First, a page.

What Are Resection Margins?

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  • Written By: Mary McMahon
  • Edited By: Nancy Fann-Im
  • Last Modified Date: 07 April 2020
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Resection margins are the area around a section of tissue removed during surgery to treat a tumor. They may include completely healthy, normal cells, or a mixture of healthy and cancerous tissue. In some cases, a surgeon fails to cut out all the cancer, and the margins are cancerous. The goal of cancer surgery is usually to get “clean margins,” meaning that a pathologist cannot identify any cancer cells on the margins of the sample.

In planning for surgery to remove a tumor, the surgeon will use medical imaging and other tools to determine the location, extent, and size of the growth. Once the surgeon is inside the patient, the cancerous tissue is usually visibly different, providing further guidance. Surgeons usually try to cut out the tissue in a single incision, to prevent situations where they cut into cancer cells, breaking them up and allowing them to disperse into the body. The surgeon will send the removed tissue to a lab for analysis by a pathologist.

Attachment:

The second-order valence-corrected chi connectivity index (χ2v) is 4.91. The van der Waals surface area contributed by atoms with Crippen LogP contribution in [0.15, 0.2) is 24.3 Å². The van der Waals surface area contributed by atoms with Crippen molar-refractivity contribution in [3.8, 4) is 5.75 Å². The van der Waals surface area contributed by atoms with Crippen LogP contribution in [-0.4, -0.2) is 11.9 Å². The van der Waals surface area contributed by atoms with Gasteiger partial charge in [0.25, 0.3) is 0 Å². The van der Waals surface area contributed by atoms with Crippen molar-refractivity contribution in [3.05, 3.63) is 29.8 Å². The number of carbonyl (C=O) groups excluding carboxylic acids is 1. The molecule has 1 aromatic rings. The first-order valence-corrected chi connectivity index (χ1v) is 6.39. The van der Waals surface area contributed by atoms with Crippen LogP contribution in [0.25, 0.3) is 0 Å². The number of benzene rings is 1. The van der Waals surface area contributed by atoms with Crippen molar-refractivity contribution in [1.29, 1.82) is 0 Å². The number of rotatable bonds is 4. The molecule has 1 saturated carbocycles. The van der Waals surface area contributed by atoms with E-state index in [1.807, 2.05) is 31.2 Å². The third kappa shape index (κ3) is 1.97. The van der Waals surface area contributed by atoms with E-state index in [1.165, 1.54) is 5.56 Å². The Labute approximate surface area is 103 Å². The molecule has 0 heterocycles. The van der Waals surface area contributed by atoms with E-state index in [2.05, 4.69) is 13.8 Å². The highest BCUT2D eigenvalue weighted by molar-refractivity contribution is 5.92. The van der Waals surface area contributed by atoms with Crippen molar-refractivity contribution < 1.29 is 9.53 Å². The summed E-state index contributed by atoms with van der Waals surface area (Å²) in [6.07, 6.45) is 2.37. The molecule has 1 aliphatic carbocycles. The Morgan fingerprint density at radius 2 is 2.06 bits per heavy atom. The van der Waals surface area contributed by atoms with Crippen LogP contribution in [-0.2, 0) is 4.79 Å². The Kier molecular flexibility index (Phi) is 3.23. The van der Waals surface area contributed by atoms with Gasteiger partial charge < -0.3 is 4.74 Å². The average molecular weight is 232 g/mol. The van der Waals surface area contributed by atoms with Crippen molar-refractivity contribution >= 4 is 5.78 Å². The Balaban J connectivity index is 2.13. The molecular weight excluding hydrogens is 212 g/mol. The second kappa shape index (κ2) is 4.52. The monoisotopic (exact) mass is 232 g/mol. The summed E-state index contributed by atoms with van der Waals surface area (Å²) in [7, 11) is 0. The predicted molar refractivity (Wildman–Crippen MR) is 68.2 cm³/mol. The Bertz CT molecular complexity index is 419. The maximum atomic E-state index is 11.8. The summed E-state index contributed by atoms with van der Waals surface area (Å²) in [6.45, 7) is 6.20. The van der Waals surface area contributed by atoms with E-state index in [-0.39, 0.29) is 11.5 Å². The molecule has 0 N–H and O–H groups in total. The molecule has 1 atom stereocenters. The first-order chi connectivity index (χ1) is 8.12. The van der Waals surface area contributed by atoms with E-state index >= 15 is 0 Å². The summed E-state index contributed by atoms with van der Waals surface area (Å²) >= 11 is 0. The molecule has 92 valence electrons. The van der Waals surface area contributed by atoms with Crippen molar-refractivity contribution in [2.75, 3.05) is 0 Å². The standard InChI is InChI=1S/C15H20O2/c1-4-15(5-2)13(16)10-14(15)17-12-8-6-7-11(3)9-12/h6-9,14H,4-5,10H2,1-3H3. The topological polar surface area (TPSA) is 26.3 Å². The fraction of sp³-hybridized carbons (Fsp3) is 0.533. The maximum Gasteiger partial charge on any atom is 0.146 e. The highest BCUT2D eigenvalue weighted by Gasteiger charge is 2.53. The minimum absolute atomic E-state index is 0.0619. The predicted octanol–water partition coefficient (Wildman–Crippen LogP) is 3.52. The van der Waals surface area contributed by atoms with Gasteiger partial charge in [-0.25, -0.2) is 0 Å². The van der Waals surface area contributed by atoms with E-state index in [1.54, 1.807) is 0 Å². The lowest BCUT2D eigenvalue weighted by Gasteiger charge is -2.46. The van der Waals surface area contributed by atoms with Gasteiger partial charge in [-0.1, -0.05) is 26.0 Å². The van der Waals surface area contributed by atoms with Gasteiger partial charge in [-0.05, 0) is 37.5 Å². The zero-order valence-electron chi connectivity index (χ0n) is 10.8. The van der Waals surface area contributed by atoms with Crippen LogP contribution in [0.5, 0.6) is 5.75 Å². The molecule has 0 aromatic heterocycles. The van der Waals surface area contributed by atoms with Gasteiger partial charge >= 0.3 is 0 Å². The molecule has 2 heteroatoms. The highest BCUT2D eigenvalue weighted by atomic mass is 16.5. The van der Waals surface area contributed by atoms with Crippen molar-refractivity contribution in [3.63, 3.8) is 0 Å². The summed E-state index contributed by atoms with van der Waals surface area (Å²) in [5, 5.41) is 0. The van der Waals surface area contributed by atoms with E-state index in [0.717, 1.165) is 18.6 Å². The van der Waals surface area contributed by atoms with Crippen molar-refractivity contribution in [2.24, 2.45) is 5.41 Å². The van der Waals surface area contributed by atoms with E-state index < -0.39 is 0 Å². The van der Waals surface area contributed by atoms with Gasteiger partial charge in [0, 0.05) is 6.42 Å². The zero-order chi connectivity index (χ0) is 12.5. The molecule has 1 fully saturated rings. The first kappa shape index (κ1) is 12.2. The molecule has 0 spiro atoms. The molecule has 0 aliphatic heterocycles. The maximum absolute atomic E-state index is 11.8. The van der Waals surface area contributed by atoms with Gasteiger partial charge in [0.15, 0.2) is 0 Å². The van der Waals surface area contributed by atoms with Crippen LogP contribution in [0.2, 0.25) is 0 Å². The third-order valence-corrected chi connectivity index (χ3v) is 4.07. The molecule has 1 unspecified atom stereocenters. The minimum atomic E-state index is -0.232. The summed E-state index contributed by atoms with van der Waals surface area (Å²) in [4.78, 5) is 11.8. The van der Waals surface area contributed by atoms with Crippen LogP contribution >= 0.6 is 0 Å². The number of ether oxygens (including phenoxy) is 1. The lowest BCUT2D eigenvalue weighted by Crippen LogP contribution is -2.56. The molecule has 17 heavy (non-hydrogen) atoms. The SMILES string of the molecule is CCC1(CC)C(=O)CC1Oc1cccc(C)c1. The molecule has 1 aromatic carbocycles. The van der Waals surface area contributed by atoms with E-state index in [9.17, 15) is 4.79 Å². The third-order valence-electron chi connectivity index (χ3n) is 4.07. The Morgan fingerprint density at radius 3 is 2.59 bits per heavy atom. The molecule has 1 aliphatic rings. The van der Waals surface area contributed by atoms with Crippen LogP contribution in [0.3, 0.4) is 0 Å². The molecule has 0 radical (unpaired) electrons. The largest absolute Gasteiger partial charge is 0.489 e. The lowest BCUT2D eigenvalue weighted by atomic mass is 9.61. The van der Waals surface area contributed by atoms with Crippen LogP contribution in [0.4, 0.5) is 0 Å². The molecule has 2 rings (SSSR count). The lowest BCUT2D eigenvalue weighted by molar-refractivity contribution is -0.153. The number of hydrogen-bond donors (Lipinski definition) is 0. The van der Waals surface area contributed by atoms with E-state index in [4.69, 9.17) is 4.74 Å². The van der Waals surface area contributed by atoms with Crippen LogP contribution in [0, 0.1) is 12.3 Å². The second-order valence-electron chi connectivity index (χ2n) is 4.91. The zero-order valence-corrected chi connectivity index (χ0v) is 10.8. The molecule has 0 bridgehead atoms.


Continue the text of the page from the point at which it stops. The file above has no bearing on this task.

Pathologists start by inking tissue samples so they will be able to easily identify the edges as they cut the sample up. The pathologist will examine the resection margins to determine whether they are positive, negative, or close. Positive margins are those where cancer cells are present. In negative margins, the tumor is entirely encapsulated in healthy tissue. Close margins fall between these two extremes, as for example when cancer cells are near the edges, but not at the absolute margin.


Information about the resection margins is important for planning additional cancer treatment. When a tumor is hard to identify, the doctor may request a biopsy while she is still in the operating room, to determine if she needs to cut more tissue away to get clean margins. Otherwise, the surgeon and oncologist will meet to discuss the resection margins after surgery and determine what kinds of chemotherapy, radiation, and other treatments would be most appropriate for the patient's case.

Patients can ask about their resection margins if they are curious and want to take a more active role in cancer care. Their physicians can explain the biopsy results and discuss what they mean. Some cancers grow slowly, and close margins may not be a cause for concern in those cases, while with others, close or positive margins are a serious cause for concern, as they indicate an increased chance of recurrence even with radiation or chemotherapy to attack the cancer.


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